Head numbness, or skin numbness medically described as head paresthesia, is experienced as a disturbing lack of sensation in the head or portions of the head and face. This numbness results from a variety of causes, some traumatic and others due to infection or underlying disease.
Trauma or injury to the head can produce nerve damage leading to head numbness and other acute neurological disorders. Irritation and pressure on the cervical nerves as well as traumatic injury to the head causing blood loss, contributes to the loss of sensation in the scalp, face and head. The trigeminal nerve can also be injured as a complication of dental treatment or affected by a disease condition such as diabetes.
Spinal Cord Injury
Irritation, trauma, or underlying degenerative disease affecting the cervical nerves along the spinal column can cause head numbness. Cervical nerves, specifically identified as C1-C4, are responsible for transmitting sensation to the head or face. Disorders such as meningitis, multiple sclerosis, tumor, herniated and degenerative disk disease, impact the spinal cord.
Also known as shingles, herpes zoster affects groups of facial nerve clusters and cervical nerves, producing a host of symptoms including itching, intense pain, tingling and head numbness. Numbness may occur only on one side of the head.
A stroke can cause head numbness by restricting blood flow to the brain and head. The flow through the artery in the neck is interrupted and oxygen circulation is impeded, causing the numbness.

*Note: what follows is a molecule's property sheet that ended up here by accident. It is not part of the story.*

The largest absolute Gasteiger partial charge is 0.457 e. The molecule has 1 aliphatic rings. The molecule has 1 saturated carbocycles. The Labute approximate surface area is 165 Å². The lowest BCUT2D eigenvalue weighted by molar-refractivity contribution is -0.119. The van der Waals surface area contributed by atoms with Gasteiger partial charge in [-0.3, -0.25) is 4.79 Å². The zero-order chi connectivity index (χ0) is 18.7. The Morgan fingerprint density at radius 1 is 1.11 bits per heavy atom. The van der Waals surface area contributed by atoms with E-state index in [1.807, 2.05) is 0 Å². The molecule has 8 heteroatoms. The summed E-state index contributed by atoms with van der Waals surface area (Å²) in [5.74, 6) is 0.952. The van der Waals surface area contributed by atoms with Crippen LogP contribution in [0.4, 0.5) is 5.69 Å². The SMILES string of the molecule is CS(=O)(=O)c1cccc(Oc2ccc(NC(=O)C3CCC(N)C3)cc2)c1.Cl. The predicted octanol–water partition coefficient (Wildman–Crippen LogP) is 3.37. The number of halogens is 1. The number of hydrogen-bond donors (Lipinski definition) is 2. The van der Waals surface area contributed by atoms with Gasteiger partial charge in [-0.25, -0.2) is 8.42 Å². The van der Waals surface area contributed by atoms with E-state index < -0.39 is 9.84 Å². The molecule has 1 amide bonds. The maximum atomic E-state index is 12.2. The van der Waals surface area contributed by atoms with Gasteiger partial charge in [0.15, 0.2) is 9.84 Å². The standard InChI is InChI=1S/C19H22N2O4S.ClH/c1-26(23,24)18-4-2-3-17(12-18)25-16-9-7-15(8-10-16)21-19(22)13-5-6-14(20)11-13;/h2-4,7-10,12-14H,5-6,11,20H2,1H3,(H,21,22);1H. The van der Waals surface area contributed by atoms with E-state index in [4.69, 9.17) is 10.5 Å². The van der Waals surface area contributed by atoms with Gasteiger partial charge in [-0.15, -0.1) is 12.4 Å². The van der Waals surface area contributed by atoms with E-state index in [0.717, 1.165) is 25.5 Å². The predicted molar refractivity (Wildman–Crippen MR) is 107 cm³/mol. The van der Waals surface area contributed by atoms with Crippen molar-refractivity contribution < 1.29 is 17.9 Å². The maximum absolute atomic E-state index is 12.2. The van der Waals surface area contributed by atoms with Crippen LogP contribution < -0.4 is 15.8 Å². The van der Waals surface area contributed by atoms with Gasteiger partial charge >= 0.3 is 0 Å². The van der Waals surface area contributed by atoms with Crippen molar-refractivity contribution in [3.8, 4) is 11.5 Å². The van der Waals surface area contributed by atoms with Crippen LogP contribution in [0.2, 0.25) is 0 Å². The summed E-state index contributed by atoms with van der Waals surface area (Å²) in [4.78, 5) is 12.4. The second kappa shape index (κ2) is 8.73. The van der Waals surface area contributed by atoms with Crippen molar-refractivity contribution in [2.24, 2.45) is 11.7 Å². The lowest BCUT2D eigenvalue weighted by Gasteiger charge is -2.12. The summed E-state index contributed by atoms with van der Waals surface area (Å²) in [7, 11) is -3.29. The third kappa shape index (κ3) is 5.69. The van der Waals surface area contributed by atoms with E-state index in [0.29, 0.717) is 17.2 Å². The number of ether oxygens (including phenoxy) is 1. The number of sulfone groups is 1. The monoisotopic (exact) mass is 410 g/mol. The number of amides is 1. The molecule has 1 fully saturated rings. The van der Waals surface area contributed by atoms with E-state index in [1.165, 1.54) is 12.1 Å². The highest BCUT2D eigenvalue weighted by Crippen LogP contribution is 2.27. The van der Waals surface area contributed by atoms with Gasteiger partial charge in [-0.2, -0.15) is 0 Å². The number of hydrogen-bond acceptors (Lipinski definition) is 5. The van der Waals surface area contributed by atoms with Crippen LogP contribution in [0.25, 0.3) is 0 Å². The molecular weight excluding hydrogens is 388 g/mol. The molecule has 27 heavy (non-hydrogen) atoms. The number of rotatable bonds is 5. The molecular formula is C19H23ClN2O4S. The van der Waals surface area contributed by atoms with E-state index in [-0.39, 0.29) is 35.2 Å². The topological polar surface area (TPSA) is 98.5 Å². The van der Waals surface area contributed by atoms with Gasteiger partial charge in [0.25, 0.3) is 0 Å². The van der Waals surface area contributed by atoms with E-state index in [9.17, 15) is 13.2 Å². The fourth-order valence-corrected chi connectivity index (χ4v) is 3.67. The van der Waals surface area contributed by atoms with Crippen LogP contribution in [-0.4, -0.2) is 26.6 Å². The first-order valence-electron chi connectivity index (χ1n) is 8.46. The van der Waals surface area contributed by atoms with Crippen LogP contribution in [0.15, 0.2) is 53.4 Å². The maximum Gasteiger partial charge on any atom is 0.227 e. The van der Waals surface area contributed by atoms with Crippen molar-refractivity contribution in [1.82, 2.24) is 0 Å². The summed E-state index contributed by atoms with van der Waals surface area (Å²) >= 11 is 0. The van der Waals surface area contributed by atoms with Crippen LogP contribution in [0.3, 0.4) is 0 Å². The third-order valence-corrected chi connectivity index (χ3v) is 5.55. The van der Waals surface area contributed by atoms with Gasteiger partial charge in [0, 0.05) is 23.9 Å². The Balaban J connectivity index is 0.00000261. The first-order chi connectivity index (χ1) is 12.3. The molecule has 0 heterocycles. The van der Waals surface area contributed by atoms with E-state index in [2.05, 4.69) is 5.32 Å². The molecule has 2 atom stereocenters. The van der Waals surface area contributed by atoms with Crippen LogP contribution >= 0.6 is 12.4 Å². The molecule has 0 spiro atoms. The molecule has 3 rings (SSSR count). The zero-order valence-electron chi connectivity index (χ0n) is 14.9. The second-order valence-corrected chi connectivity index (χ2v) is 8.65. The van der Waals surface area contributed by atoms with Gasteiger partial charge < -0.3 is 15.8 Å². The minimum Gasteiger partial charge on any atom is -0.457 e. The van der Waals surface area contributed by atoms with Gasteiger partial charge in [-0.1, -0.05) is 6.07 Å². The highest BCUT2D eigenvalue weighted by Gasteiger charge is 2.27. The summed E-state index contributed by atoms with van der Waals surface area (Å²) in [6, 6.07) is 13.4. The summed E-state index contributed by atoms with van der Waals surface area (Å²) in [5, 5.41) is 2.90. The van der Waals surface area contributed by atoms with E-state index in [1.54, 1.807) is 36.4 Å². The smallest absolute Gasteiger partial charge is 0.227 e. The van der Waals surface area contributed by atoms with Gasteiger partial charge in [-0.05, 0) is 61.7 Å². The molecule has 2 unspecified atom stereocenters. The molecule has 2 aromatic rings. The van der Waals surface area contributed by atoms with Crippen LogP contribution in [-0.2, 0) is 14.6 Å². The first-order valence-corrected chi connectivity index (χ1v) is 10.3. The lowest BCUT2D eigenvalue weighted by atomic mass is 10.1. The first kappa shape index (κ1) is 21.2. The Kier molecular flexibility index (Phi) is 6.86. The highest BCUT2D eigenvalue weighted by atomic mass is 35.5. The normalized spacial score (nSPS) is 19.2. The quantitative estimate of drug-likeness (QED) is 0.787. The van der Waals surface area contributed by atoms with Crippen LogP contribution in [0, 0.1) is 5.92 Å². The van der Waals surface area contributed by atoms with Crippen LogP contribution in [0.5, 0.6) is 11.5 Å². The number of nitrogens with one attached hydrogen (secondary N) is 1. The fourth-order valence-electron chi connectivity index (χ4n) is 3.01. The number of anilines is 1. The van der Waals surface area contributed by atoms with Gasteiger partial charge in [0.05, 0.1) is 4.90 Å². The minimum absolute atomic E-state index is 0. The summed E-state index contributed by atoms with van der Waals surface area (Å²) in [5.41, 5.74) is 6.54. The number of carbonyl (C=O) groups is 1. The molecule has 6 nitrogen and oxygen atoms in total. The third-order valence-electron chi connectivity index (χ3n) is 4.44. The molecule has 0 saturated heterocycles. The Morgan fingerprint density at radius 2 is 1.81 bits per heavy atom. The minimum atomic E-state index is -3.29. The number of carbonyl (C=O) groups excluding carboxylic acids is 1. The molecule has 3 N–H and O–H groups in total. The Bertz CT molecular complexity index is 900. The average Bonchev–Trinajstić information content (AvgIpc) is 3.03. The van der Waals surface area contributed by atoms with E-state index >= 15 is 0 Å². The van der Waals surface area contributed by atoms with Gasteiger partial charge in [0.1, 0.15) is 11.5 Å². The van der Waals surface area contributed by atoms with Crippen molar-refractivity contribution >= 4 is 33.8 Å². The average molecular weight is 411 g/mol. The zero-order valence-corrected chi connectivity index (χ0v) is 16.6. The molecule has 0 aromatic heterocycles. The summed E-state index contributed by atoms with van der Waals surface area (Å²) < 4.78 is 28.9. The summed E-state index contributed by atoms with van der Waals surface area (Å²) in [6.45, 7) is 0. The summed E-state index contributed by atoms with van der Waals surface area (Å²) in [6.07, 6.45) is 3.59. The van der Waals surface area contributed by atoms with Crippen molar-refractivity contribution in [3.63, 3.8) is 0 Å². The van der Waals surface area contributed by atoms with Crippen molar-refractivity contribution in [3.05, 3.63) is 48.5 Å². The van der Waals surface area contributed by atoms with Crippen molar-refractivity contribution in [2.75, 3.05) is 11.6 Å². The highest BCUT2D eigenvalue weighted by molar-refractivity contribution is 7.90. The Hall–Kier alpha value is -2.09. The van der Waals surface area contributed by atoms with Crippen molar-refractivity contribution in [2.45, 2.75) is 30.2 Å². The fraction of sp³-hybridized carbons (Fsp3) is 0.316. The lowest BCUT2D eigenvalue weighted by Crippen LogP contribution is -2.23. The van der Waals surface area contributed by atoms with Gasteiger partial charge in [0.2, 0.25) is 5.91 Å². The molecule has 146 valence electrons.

Head numbness can be but one of the symptoms caused by epilepsy. Convulsions also interrupt the flow of blood through the artery in the neck leading to decreased blood flow to the head and numbness.
Bites from ticks can bring on acute paralysis of muscles controlling eye movement and other neurological reflex disorders. Toxins found in tick saliva or bacteria carried and transmitted through a tick bite, can cause head numbness. Ticks carrying Lyme disease, can produce head numbness in the months or years after the bite. In contrast, tick paralysis, a rare disease with associated acute neurological symptoms, can be successfully reversed within 24 hours of removing the tick from a human host.
Positional Head Numbness
Sometimes people sleep or watch television while lying on the back and with the head twisted to one side facing one shoulder. At times, blood flow is restricted through the artery in the neck, decreasing circulation to the head and causing head numbness. Numbness can also occur from propping the temple of the head against a wrist or arm, restricting the blood flow until the position is changed.
Muscle tension in the neck, shoulders, or upper back from either physical work or emotional stress can produce head numbness. The pressure produced by the affected muscles irritates nerves that serve the head and scalp, causing numbness.
REFERENCES & RESOURCES
- "Journal of the American Medical Association"; Cluster of Tick Paralysis Cases-Colorado, 2006;WJ Pape et al; October 2006
- "Journal of the American Medical Association"; A 70-year-old Woman with Shingles; Richard J. Whitley; July 2009
- Numbness and Tingling